What does ‘limning’ mean?

Reading time: Less than 1 minute

Increase your vocabulary and you’ll make your writing much more precise. That’s why I provide a word of the week. Today’s word: limning.

My colleague John Friesen is a voracious reader. I can tell by the wide variety of texts he sends me, usually with interesting or unusual words highlighted.

Recently, he sent me an April 23 Mark Landler story, published in the New York Times Magazine and headlined “How Hillary Clinton Became a Hawk.” And the word he highlighted? Limning, gerund of the verb to limn. Here’s how Landler used the term:

In showing her stripes as a prospective commander in chief, Clinton will no doubt draw heavily upon her State Department experience — filtering the lessons she learned in Libya, Syria and Iraq into the sinewy worldview she has held since childhood. Last fall, in a series of policy speeches, Clinton began limning distinctions with the president on national security.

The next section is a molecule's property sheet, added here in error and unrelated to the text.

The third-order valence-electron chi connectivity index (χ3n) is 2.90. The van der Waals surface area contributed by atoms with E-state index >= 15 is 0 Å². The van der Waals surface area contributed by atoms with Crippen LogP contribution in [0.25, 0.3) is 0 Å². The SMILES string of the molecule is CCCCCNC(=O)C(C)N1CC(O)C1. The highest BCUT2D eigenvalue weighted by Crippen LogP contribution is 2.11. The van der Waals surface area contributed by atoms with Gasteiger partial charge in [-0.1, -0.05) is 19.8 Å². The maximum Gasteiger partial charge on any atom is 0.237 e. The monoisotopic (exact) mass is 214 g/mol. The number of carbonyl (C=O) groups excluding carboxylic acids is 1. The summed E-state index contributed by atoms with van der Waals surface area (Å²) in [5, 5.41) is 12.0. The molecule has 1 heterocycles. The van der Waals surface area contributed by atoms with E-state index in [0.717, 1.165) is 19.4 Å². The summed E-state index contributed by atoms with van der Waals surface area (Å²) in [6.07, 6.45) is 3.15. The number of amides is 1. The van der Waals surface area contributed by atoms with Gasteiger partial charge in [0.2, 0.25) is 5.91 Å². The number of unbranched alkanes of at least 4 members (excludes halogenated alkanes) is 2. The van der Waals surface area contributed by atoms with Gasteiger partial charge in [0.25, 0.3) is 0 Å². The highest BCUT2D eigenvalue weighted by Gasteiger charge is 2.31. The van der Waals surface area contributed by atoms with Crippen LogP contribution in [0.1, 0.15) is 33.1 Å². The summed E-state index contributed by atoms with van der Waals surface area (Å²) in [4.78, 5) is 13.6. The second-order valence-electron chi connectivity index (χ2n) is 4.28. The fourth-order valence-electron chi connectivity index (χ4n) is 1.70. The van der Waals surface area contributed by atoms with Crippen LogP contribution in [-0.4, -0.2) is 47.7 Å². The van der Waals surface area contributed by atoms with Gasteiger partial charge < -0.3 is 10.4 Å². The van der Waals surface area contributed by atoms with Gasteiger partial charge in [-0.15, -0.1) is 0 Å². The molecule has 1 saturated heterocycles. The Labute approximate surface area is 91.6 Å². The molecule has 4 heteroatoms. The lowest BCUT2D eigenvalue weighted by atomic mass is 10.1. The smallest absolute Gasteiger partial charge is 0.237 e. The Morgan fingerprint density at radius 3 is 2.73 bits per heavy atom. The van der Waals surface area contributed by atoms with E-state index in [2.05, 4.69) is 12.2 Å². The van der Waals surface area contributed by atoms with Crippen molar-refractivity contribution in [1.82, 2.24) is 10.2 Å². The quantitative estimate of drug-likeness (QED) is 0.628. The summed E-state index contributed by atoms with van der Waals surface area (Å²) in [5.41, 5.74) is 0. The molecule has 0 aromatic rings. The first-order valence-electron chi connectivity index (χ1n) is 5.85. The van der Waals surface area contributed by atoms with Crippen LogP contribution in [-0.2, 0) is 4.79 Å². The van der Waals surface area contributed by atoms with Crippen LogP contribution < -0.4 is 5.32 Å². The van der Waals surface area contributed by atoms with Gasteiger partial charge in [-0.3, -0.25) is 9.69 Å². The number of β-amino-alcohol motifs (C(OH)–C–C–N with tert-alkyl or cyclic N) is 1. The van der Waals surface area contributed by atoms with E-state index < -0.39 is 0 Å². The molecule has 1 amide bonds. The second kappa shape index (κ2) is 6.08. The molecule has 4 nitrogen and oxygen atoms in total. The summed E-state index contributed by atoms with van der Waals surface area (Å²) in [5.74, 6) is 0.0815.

The word has two distinct meanings: (1) to depict or describe in painting or words and (2) to suffuse or highlight (something) with a bright color or light. It seems clear to me that Landler intended to convey meaning number 1, although I’m uncertain why he used such a relatively obscure word.

The word dates back to the early 15th century, coming from the Middle English luminen, meaning “to illuminate manuscripts.” This, in turn, came from the Old French lumina meaning to “light up, illuminate,” which came from the Latin luminary meaning to “illuminate, burnish.” The sense of “portray, depict” was first recorded in the 1590s.